Covid-19 Is Now In The US: What Does This Mean For Nurses?


News Americas, New York, NY, Thurs. Mar. 12, 2020: The effects of the novel coronavirus, now known as Covid-19, are beginning to spread rapidly. Not only is the spread of the virus reaching pandemic proportions, but the impact on stock markets is beginning to pose a serious threat to the global economy.

Within the last few days, the CDC has announced Covid-19 has hit the US and that the virus could potentially cause huge disruption. As always, nurses are on the frontlines of dealing with this pandemic. How hard it will hit remains to be seen, but so far, the virus has shown no signs of slowing its global spread.

What Is Covid-19?

Covid-19 is a coronavirus, in the same family of viruses as SARS and MERS.

  • What are coronaviruses? Coronaviruses are a common family of viruses. There are many things that can cause the symptoms we ascribe to the common cold, but the most common culprit is one of four coronaviruses. They cause mild respiratory symptoms in most people, and although more serious reactions are rare, they do happen. Covid-19 is obviously more serious than these other variants.
  • Where did it come from? Covid-19 originated in the Chinese city of Wuhan, where most of the current cases are centered. Coronaviruses like SARS, MERS, and Covid-19 originate in animals, who are able to tolerate them. Once the virus mutates in a way that enables it to transmit from animals to people, it can jump between species. Viruses that move between species are more deadly because viruses ultimately do not want to kill their hosts. In the animals they are carried in, coronaviruses cause mild gastrointestinal issues.

Covid-19 originated in a wet market in China, a market where freshly slaughtered animals are deconstructed and sold. This fits with what we know about the origins of other coronaviruses like MERS and SARS.

  • How infectious is it? Right now, our understanding of the virus is limited and largely based on a single study conducted in China. There have been issues with the way that China has been gathering data, and some people are worried that we don’t have an accurate picture of the situation. It is transmitted by coughing and by surface contact. It seems to be a little bit less infectious than regular flu.
  • How dangerous is it? The mortality rate is believed to be between 1 and 3%, which would put it on par with the Spanish Flu of 1918-19. However, this is significantly less lethal than SARS, which kills around 10% of people who get it, and MERS, which kills 30%. While most of the people who have died because of Covid-19 had pre-existing health conditions, there have also been cases of young and healthy people, including the doctor who first raised the alarm, dying from the virus. However, while 1-3% sounds low, bear in mind that the annual flu has a mortality rate of 0.1% – this is around 20 times as high.
  • Do I need to take any precautions in my personal life? The CDC expects the virus to sweep through the US to some degree, although it is hard to predict how bad it will be. However, we have good reason to expect that, in terms of both deaths and infections, Covid-19 has the potential to be very serious.

All the places Covid-19 will affect the USA is still being counted. The Spanish Flu of 1918-19, which is comparable to Covid-19 in terms of its rates of infection and mortality, came in waves. Viruses don’t like hot weather, so some will flare-up in the spring before apparently vanishing, only to come back with a vengeance in the winter. That’s what happened with Spanish Flu – it was the second wave that caused the most deaths.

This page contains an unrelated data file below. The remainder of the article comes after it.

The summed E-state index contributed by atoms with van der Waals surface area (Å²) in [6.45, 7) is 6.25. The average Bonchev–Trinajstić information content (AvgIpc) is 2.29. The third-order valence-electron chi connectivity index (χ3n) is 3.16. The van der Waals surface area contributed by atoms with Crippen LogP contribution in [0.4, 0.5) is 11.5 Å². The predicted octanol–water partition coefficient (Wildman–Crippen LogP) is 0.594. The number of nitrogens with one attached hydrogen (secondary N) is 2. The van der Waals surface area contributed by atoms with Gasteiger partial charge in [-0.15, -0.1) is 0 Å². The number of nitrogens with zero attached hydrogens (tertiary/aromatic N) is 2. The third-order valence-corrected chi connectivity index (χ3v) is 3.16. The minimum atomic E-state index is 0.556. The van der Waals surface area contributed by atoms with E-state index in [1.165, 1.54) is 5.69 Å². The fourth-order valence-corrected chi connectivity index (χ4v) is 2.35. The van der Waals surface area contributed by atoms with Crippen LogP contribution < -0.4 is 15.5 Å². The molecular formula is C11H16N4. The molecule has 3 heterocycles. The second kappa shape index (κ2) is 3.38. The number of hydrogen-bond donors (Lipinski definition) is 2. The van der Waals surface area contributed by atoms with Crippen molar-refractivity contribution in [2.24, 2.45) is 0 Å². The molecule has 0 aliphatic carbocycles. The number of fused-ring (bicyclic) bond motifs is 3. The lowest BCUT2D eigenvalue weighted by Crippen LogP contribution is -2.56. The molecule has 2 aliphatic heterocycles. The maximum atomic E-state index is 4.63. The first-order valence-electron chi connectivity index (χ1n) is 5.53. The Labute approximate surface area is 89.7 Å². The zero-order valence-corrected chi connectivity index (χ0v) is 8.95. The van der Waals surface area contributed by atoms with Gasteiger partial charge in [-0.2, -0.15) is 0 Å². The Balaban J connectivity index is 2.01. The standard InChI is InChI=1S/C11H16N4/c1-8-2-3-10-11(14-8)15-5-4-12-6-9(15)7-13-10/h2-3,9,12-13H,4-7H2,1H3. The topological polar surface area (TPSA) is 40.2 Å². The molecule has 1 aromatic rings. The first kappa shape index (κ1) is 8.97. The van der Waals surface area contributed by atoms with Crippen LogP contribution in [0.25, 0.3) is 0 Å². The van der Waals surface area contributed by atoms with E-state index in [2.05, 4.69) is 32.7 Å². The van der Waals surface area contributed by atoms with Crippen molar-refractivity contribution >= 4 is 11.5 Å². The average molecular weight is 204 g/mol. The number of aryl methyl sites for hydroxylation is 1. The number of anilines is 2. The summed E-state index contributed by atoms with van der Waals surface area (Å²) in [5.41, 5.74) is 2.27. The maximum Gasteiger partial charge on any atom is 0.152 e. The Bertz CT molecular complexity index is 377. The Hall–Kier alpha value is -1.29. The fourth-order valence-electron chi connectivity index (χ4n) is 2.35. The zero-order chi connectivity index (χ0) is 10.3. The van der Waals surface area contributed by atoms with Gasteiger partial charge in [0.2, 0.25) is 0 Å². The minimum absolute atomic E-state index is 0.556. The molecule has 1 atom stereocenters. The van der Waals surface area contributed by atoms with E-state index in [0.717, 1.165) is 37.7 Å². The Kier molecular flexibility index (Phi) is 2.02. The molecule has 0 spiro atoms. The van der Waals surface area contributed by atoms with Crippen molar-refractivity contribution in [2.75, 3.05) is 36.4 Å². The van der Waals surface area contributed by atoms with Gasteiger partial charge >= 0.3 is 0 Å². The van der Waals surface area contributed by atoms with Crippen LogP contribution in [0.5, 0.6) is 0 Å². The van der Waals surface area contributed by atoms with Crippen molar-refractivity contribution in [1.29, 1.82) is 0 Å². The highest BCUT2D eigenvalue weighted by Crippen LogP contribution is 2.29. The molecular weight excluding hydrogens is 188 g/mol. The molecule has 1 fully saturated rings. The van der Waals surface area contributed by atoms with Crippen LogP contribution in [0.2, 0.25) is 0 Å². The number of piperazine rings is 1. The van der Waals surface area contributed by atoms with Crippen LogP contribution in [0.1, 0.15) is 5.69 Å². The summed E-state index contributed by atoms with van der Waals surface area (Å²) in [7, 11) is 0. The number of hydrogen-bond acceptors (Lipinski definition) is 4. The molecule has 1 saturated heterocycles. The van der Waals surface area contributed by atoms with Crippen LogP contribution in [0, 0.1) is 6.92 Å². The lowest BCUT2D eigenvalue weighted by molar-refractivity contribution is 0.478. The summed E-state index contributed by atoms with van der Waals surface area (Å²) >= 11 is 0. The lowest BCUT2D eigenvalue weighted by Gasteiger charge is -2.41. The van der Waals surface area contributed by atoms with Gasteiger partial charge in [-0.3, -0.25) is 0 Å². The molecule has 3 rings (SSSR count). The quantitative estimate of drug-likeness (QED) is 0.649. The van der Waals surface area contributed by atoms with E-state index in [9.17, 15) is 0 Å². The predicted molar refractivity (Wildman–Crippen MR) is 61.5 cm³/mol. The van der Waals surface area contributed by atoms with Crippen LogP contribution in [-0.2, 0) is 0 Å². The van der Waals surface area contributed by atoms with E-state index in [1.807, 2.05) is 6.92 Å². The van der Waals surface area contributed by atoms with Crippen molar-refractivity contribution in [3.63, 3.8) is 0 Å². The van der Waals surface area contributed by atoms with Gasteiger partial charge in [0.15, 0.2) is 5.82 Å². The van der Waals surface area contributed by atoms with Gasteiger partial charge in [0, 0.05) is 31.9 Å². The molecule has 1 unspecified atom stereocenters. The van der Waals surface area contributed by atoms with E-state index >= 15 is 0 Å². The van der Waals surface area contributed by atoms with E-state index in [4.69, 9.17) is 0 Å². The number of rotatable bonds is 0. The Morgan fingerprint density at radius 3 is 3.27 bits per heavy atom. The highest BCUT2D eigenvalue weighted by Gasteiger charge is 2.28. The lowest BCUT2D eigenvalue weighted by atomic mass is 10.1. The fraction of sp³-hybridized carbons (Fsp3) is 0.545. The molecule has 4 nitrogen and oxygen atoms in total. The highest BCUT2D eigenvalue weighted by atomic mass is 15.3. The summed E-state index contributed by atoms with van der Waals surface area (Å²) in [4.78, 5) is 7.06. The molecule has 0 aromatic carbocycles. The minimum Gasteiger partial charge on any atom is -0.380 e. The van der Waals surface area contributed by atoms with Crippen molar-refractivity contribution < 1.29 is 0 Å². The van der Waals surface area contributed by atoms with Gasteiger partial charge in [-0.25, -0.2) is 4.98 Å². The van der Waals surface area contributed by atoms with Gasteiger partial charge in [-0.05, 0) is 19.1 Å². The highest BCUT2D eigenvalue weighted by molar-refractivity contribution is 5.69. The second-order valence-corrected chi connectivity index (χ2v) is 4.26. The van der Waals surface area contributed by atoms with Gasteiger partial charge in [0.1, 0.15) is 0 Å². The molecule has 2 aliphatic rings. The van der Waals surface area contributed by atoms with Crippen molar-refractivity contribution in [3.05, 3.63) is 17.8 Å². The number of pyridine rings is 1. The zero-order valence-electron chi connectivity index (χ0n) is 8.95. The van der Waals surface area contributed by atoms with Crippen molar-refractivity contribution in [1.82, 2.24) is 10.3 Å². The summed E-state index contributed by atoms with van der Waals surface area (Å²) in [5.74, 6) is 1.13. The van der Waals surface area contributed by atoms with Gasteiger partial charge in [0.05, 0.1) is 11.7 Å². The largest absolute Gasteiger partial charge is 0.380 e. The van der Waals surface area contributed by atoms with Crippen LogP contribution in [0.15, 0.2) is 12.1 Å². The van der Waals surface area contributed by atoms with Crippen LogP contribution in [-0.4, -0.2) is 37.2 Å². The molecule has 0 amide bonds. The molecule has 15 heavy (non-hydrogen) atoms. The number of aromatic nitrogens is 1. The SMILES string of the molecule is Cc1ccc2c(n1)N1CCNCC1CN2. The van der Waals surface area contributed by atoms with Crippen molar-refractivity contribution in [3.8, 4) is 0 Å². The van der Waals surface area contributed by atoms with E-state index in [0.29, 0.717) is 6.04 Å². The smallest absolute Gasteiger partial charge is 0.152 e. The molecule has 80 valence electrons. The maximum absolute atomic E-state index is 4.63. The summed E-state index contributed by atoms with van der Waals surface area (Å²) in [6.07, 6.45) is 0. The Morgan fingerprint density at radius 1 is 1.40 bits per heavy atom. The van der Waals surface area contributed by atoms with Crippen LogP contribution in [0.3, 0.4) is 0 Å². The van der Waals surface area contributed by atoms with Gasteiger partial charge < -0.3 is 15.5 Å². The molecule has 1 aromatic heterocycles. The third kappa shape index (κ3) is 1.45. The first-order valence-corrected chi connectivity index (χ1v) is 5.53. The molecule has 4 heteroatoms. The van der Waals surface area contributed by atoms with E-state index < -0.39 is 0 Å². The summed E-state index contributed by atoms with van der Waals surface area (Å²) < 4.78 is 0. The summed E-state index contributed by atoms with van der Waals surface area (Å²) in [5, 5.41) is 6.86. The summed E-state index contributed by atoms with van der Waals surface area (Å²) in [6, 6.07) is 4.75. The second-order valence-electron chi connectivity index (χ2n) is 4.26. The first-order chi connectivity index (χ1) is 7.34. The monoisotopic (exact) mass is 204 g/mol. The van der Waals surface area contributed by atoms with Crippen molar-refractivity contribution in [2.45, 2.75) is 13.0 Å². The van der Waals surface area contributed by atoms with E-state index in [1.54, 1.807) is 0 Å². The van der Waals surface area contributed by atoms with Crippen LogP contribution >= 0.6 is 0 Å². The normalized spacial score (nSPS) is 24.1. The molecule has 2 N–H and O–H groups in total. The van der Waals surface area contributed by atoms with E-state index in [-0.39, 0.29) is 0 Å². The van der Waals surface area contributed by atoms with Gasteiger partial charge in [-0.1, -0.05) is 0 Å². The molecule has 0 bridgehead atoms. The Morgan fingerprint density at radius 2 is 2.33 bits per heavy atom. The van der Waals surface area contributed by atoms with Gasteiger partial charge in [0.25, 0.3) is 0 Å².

If you are someone who suffers from a pre-existing health condition or is otherwise more susceptible than most to the effects of viruses, you might want to consider taking measures to protect yourself. Avoiding large gatherings of people and crowds is an important step to take. If you are still completing your initial nursing qualifications, you might want to consider finishing your studies through a distance learning course. You can find online accelerated bsn programs for non-nurses that enable you to level up your RN qualification even quicker than usual.

How Can Nurses Protect Themselves From The Virus?

There are some steps that nurses and their employers can take to minimize their risk of exposure to the virus.

  • Be prepared: If everyone knows what to look out for, everyone can be prepared for what to do in an outbreak. It is vital that healthcare facilities have a plan of action for what to do if they have a case of suspected coronavirus.
  • Make sure everyone is trained: Ensure that every healthcare professional in your organization has been trained in what to look out for and how to respond in order to diagnose and react to a potential case of coronavirus.
  • Keep updating training as new information comes to light: We are still in the early days of this virus and our understanding of it. As new information comes to light, make sure that you are keeping all of your relevant staff members fully updated.
  • Refresh screening and isolation procedures: Keep drilling these into everyone’s heads! Again, pay attention to any advice issues by the CDC and make sure that you stick to it.
  • Wash hands regularly: Covid-19 can be spread through surface contact. It is important that you keep washing your hands with antibacterial soap and ensure that you are following proper hygiene practices.

Nurses need to be prepared to spot the warning signs and to react appropriately to protect their health and the health of the public.